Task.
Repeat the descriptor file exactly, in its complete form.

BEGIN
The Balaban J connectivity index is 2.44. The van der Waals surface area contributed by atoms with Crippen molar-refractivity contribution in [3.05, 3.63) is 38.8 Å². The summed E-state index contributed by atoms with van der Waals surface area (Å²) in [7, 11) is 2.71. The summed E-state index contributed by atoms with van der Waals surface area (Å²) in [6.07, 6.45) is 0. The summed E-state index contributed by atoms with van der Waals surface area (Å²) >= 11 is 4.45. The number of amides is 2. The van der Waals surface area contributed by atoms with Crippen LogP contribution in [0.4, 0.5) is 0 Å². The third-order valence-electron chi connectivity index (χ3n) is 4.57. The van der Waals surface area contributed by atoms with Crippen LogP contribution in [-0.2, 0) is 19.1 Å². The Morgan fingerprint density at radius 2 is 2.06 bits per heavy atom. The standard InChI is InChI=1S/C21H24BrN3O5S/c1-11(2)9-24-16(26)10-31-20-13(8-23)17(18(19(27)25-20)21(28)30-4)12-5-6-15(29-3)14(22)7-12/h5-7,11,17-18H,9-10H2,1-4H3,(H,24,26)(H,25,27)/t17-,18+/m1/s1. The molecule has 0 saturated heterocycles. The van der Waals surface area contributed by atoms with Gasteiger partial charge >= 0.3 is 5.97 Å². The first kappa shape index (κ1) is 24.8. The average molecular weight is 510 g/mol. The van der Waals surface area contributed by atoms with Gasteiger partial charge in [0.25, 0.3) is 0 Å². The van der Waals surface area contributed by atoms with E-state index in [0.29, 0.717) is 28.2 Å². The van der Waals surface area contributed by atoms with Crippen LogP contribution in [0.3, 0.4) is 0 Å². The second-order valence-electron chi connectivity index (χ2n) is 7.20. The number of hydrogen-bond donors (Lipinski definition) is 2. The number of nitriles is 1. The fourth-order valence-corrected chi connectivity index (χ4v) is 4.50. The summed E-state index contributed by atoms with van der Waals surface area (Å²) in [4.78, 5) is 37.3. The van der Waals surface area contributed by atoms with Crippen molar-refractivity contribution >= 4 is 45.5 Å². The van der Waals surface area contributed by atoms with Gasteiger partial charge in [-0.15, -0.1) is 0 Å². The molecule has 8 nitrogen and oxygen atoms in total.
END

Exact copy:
The Balaban J connectivity index is 2.44. The van der Waals surface area contributed by atoms with Crippen molar-refractivity contribution in [3.05, 3.63) is 38.8 Å². The summed E-state index contributed by atoms with van der Waals surface area (Å²) in [7, 11) is 2.71. The summed E-state index contributed by atoms with van der Waals surface area (Å²) in [6.07, 6.45) is 0. The summed E-state index contributed by atoms with van der Waals surface area (Å²) >= 11 is 4.45. The number of amides is 2. The van der Waals surface area contributed by atoms with Crippen LogP contribution in [0.4, 0.5) is 0 Å². The third-order valence-electron chi connectivity index (χ3n) is 4.57. The van der Waals surface area contributed by atoms with Crippen LogP contribution in [-0.2, 0) is 19.1 Å². The Morgan fingerprint density at radius 2 is 2.06 bits per heavy atom. The standard InChI is InChI=1S/C21H24BrN3O5S/c1-11(2)9-24-16(26)10-31-20-13(8-23)17(18(19(27)25-20)21(28)30-4)12-5-6-15(29-3)14(22)7-12/h5-7,11,17-18H,9-10H2,1-4H3,(H,24,26)(H,25,27)/t17-,18+/m1/s1. The molecule has 0 saturated heterocycles. The van der Waals surface area contributed by atoms with Gasteiger partial charge >= 0.3 is 5.97 Å². The first kappa shape index (κ1) is 24.8. The average molecular weight is 510 g/mol. The van der Waals surface area contributed by atoms with Gasteiger partial charge in [0.25, 0.3) is 0 Å². The van der Waals surface area contributed by atoms with E-state index in [0.29, 0.717) is 28.2 Å². The van der Waals surface area contributed by atoms with Crippen LogP contribution in [0.3, 0.4) is 0 Å². The second-order valence-electron chi connectivity index (χ2n) is 7.20. The number of hydrogen-bond donors (Lipinski definition) is 2. The number of nitriles is 1. The fourth-order valence-corrected chi connectivity index (χ4v) is 4.50. The summed E-state index contributed by atoms with van der Waals surface area (Å²) in [4.78, 5) is 37.3. The van der Waals surface area contributed by atoms with Crippen molar-refractivity contribution >= 4 is 45.5 Å². The van der Waals surface area contributed by atoms with Gasteiger partial charge in [-0.15, -0.1) is 0 Å². The molecule has 8 nitrogen and oxygen atoms in total.